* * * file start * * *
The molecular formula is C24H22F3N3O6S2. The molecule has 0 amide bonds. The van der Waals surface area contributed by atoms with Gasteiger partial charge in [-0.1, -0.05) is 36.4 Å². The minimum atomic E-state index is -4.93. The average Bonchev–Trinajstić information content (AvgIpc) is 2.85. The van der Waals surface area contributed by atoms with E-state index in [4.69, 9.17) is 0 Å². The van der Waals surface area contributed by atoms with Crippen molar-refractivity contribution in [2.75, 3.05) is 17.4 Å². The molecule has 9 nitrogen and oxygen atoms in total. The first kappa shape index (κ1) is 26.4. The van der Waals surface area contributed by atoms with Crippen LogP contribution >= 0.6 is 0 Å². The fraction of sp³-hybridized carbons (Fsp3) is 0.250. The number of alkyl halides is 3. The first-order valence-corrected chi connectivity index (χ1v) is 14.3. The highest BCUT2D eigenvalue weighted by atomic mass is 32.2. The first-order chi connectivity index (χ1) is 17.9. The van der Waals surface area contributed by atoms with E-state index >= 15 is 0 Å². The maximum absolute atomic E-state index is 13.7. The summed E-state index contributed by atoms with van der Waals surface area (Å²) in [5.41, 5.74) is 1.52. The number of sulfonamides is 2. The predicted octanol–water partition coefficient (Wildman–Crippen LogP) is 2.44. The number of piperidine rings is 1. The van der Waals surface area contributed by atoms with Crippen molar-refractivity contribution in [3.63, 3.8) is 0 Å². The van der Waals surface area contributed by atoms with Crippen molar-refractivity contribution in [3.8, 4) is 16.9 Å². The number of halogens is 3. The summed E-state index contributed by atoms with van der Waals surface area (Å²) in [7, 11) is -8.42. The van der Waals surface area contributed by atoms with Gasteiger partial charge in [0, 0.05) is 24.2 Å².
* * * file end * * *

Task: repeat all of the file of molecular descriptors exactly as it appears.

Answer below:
The molecular formula is C24H22F3N3O6S2. The molecule has 0 amide bonds. The van der Waals surface area contributed by atoms with Gasteiger partial charge in [-0.1, -0.05) is 36.4 Å². The minimum atomic E-state index is -4.93. The average Bonchev–Trinajstić information content (AvgIpc) is 2.85. The van der Waals surface area contributed by atoms with E-state index in [4.69, 9.17) is 0 Å². The van der Waals surface area contributed by atoms with Crippen molar-refractivity contribution in [2.75, 3.05) is 17.4 Å². The molecule has 9 nitrogen and oxygen atoms in total. The first kappa shape index (κ1) is 26.4. The van der Waals surface area contributed by atoms with Crippen LogP contribution >= 0.6 is 0 Å². The fraction of sp³-hybridized carbons (Fsp3) is 0.250. The number of alkyl halides is 3. The first-order valence-corrected chi connectivity index (χ1v) is 14.3. The highest BCUT2D eigenvalue weighted by atomic mass is 32.2. The first-order chi connectivity index (χ1) is 17.9. The van der Waals surface area contributed by atoms with E-state index >= 15 is 0 Å². The maximum absolute atomic E-state index is 13.7. The summed E-state index contributed by atoms with van der Waals surface area (Å²) in [5.41, 5.74) is 1.52. The number of sulfonamides is 2. The predicted octanol–water partition coefficient (Wildman–Crippen LogP) is 2.44. The number of piperidine rings is 1. The van der Waals surface area contributed by atoms with Crippen molar-refractivity contribution in [3.63, 3.8) is 0 Å². The van der Waals surface area contributed by atoms with Crippen molar-refractivity contribution in [3.8, 4) is 16.9 Å². The number of halogens is 3. The summed E-state index contributed by atoms with van der Waals surface area (Å²) in [7, 11) is -8.42. The van der Waals surface area contributed by atoms with Gasteiger partial charge in [0, 0.05) is 24.2 Å².